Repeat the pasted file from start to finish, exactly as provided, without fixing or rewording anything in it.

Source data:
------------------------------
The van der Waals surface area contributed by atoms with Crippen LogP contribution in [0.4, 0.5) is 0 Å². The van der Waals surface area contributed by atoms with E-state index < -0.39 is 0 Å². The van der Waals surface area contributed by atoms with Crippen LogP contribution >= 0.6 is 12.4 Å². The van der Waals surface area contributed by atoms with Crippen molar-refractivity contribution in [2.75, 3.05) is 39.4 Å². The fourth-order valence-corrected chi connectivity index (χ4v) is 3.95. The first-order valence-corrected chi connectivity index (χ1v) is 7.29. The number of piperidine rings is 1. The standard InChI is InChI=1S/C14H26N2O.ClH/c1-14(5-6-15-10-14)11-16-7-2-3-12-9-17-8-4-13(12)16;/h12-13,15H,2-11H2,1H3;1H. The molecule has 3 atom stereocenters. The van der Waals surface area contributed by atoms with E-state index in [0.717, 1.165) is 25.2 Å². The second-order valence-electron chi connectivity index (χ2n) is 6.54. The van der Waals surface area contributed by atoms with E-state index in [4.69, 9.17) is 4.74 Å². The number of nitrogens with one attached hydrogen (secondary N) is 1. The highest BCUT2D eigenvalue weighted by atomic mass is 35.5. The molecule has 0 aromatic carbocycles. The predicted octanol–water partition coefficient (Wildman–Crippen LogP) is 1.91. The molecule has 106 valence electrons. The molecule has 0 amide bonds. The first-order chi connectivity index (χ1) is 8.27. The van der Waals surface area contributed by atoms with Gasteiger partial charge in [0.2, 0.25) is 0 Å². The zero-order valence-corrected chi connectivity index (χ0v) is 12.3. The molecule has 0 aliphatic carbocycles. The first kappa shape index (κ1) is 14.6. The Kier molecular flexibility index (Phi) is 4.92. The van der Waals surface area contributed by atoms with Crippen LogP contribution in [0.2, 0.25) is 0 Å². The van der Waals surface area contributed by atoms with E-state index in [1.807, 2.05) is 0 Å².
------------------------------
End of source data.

The van der Waals surface area contributed by atoms with Crippen LogP contribution in [0.4, 0.5) is 0 Å². The van der Waals surface area contributed by atoms with E-state index < -0.39 is 0 Å². The van der Waals surface area contributed by atoms with Crippen LogP contribution >= 0.6 is 12.4 Å². The van der Waals surface area contributed by atoms with Crippen molar-refractivity contribution in [2.75, 3.05) is 39.4 Å². The fourth-order valence-corrected chi connectivity index (χ4v) is 3.95. The first-order valence-corrected chi connectivity index (χ1v) is 7.29. The number of piperidine rings is 1. The standard InChI is InChI=1S/C14H26N2O.ClH/c1-14(5-6-15-10-14)11-16-7-2-3-12-9-17-8-4-13(12)16;/h12-13,15H,2-11H2,1H3;1H. The molecule has 3 atom stereocenters. The van der Waals surface area contributed by atoms with E-state index in [0.717, 1.165) is 25.2 Å². The second-order valence-electron chi connectivity index (χ2n) is 6.54. The van der Waals surface area contributed by atoms with E-state index in [4.69, 9.17) is 4.74 Å². The number of nitrogens with one attached hydrogen (secondary N) is 1. The highest BCUT2D eigenvalue weighted by atomic mass is 35.5. The molecule has 0 aromatic carbocycles. The predicted octanol–water partition coefficient (Wildman–Crippen LogP) is 1.91. The molecule has 106 valence electrons. The molecule has 0 amide bonds. The first-order chi connectivity index (χ1) is 8.27. The van der Waals surface area contributed by atoms with Gasteiger partial charge in [0.2, 0.25) is 0 Å². The zero-order valence-corrected chi connectivity index (χ0v) is 12.3. The molecule has 0 aliphatic carbocycles. The first kappa shape index (κ1) is 14.6. The Kier molecular flexibility index (Phi) is 4.92. The van der Waals surface area contributed by atoms with Crippen LogP contribution in [0.2, 0.25) is 0 Å². The van der Waals surface area contributed by atoms with E-state index in [1.807, 2.05) is 0 Å².